A federal appeals court has ruled that a judge went too far in blocking the public release of federal data that would show the number of opioid painkillers drug companies have delivered to pharmacies across America.
A 6th U.S. Circuit Court of Appeals three-judge panel on Thursday vacated an order by Cleveland-based U.S. District Judge Dan Polster to keep the information secret. The panel wrote that Polster failed to follow proper legal procedures in determining what information about prescription opioid shipments could be withheld and the reasons why.
Polster is overseeing more than 1,500 lawsuits filed by municipalities against companies that make and distribute prescription painkillers.
The judges called Polster’s ruling to block the release of the data “bizarre,” finding that his statements suggested that he was using the threat of disclosing the information as a “bargaining chip” during settlement talks.
“If that was a motivation ... then the district court [Polster] abused its discretion,” the appeals judges wrote in their 18-page opinion.
In May, the judges heard arguments in Cincinnati from attorneys with HD Media, which owns the Charleston Gazette-Mail and Herald-Dispatch. The newspaper lawyers said the pill numbers would help communities across the United States better understand the origins of the opioid crisis.
A U.S. government attorney countered that revealing the pill numbers would compromise ongoing Drug Enforcement Administration investigations, even though the data is at least five years old. The drug distribution companies argue that the DEA pill shipment data must remain under wraps because it’s “confidential business information.”
The oversupply of opioid pain medications — triggered by doctors writing too many prescriptions — is widely believed to have started the opioid epidemic and led to a record number of fatal overdoses.
Lawyers representing states, cities and towns suing the companies already have the pill data, which stretches from 2006 to 2014. They’ve had it for more than a year. They’ve selectively disclosed some of the totals in lawsuits, but redacted more specific numbers or filed the complaints under seal.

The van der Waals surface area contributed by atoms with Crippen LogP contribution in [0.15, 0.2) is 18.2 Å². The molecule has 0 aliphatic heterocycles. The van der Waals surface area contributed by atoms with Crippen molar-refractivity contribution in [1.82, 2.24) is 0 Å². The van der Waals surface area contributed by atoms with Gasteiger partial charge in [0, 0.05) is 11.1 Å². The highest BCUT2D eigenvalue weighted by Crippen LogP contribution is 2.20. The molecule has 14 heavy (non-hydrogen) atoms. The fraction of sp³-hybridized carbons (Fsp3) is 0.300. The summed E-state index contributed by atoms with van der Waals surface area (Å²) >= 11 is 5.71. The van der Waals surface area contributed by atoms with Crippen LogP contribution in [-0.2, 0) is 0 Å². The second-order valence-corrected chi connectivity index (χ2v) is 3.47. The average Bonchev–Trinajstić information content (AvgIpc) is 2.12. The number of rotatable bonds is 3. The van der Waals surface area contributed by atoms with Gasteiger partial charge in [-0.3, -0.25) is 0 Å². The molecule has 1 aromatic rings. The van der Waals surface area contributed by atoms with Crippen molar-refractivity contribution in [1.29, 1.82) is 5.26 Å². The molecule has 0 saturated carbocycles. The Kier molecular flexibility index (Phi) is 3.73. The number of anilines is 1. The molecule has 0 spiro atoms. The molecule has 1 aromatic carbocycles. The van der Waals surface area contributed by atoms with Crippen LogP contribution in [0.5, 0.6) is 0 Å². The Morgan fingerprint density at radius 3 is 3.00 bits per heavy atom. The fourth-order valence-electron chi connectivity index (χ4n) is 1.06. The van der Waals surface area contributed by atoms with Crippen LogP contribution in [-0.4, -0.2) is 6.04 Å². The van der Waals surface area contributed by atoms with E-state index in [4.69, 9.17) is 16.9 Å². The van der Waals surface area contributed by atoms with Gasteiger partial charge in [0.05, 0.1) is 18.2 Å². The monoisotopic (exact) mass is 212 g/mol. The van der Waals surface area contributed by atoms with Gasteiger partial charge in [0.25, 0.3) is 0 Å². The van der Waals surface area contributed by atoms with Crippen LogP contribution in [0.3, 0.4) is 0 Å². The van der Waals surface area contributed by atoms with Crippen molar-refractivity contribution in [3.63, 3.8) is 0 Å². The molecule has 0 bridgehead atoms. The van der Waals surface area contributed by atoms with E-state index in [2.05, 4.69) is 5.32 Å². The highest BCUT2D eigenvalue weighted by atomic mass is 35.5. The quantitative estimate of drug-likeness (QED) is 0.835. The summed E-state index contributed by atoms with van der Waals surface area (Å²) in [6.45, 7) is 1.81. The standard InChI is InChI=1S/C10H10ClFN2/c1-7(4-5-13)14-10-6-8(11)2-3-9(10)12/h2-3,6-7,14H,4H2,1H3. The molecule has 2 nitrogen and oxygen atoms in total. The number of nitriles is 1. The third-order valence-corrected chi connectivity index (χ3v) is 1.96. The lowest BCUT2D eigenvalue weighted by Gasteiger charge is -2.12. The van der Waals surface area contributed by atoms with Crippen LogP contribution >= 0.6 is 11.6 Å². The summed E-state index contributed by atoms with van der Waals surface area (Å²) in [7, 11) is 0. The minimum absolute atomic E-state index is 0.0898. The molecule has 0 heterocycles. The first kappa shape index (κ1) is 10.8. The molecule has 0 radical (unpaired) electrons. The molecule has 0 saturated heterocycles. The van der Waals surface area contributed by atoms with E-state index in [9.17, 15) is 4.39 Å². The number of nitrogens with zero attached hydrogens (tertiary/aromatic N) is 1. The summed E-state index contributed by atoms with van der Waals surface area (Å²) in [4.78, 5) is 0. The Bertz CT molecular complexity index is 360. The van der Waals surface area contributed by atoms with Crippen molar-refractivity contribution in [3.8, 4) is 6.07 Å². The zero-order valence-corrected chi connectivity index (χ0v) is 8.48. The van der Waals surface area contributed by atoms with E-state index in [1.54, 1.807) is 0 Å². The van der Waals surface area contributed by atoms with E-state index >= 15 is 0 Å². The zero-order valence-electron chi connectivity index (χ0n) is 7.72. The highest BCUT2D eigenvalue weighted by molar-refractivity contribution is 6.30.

HD Media requested DEA data from the Cabell County Commission, which sued the distributors in 2017. Commissioners said they wanted to release the information, but Polster stopped them. The Washington Post asked for the same pill data in Ohio, and was blocked.
On Thursday, the appeals panel directed Polster to draw up a new ruling, setting out how the opioid shipment data could be disclosed. The appeals court said Polster could consider the DEA’s arguments for withholding “pieces” of the opioid information.
“However, the district court shall not enter a blanket, wholesale ban on disclosure,” the judges said.
The data sought by the newspapers lists the types of opioid pills shipped, the number of pills, the names of the distributors that shipped them, and the pharmacies that ordered them.
The DEA and distributors say the shipment numbers likely will be made public when the lawsuits go to trial. But it’s more likely the companies will agree to settle, and the pill data will remain forever hidden, according to the newspapers’ attorneys.
HD Media is being represented by Morgantown lawyers Pat McGinley and Suzanne Weise.
In 2016, the Gazette-Mail obtained the DEA data after persuading a judge to unseal court records and filing a public records request with West Virginia Attorney General Patrick Morrisey’s office. The data showed that distributors showered small towns across Southern West Virginia with powerful painkillers, while the region was hit by an unprecedented number of overdoses.
The newspaper’s reports sparked a congressional investigation. A House committee blasted drug distributors for “pill dumping.” The panel also sharply criticized the DEA for turning a blind eye to the massive opioid shipments.
Also Thursday, the appeals judges ruled that Polster erred by allowing the DEA and the companies to file dozens of other pleadings under seal — without stating a reason for secrecy. The filings will be unsealed unless Polster can “adequately explain” why the court documents must stay shielded from the public.